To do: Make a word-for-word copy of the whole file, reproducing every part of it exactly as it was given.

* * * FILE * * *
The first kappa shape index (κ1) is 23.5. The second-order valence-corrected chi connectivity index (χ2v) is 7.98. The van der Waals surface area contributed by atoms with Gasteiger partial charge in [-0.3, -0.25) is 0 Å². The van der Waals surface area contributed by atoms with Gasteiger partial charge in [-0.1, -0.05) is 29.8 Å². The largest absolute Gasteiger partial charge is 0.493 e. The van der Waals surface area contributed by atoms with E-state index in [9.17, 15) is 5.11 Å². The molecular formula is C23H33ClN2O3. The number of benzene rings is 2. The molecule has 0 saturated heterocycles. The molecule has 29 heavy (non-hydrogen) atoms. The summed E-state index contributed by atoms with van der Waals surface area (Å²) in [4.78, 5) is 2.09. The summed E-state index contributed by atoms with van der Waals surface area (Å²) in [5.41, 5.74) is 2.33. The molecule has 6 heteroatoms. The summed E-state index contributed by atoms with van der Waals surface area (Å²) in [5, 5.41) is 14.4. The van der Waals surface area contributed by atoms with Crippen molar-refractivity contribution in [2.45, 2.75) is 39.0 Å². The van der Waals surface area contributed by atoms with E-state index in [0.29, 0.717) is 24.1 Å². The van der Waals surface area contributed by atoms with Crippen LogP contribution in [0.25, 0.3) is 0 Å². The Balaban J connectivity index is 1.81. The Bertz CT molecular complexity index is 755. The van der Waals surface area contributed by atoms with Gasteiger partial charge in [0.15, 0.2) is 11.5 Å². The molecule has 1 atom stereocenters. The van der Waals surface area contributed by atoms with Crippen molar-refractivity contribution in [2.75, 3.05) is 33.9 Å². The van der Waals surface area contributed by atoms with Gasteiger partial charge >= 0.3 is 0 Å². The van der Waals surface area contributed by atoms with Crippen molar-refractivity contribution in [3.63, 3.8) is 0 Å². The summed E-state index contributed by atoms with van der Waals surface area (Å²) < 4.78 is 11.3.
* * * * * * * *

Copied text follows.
The first kappa shape index (κ1) is 23.5. The second-order valence-corrected chi connectivity index (χ2v) is 7.98. The van der Waals surface area contributed by atoms with Gasteiger partial charge in [-0.3, -0.25) is 0 Å². The van der Waals surface area contributed by atoms with Gasteiger partial charge in [-0.1, -0.05) is 29.8 Å². The largest absolute Gasteiger partial charge is 0.493 e. The van der Waals surface area contributed by atoms with E-state index in [9.17, 15) is 5.11 Å². The molecular formula is C23H33ClN2O3. The number of benzene rings is 2. The molecule has 0 saturated heterocycles. The molecule has 29 heavy (non-hydrogen) atoms. The summed E-state index contributed by atoms with van der Waals surface area (Å²) in [4.78, 5) is 2.09. The summed E-state index contributed by atoms with van der Waals surface area (Å²) in [5.41, 5.74) is 2.33. The molecule has 6 heteroatoms. The summed E-state index contributed by atoms with van der Waals surface area (Å²) in [5, 5.41) is 14.4. The van der Waals surface area contributed by atoms with Crippen molar-refractivity contribution in [2.45, 2.75) is 39.0 Å². The van der Waals surface area contributed by atoms with E-state index in [0.29, 0.717) is 24.1 Å². The van der Waals surface area contributed by atoms with Crippen LogP contribution in [0.25, 0.3) is 0 Å². The Balaban J connectivity index is 1.81. The Bertz CT molecular complexity index is 755. The van der Waals surface area contributed by atoms with Gasteiger partial charge in [0.15, 0.2) is 11.5 Å². The molecule has 1 atom stereocenters. The van der Waals surface area contributed by atoms with Crippen molar-refractivity contribution in [2.75, 3.05) is 33.9 Å². The van der Waals surface area contributed by atoms with Gasteiger partial charge >= 0.3 is 0 Å². The van der Waals surface area contributed by atoms with Crippen molar-refractivity contribution in [3.63, 3.8) is 0 Å². The summed E-state index contributed by atoms with van der Waals surface area (Å²) < 4.78 is 11.3.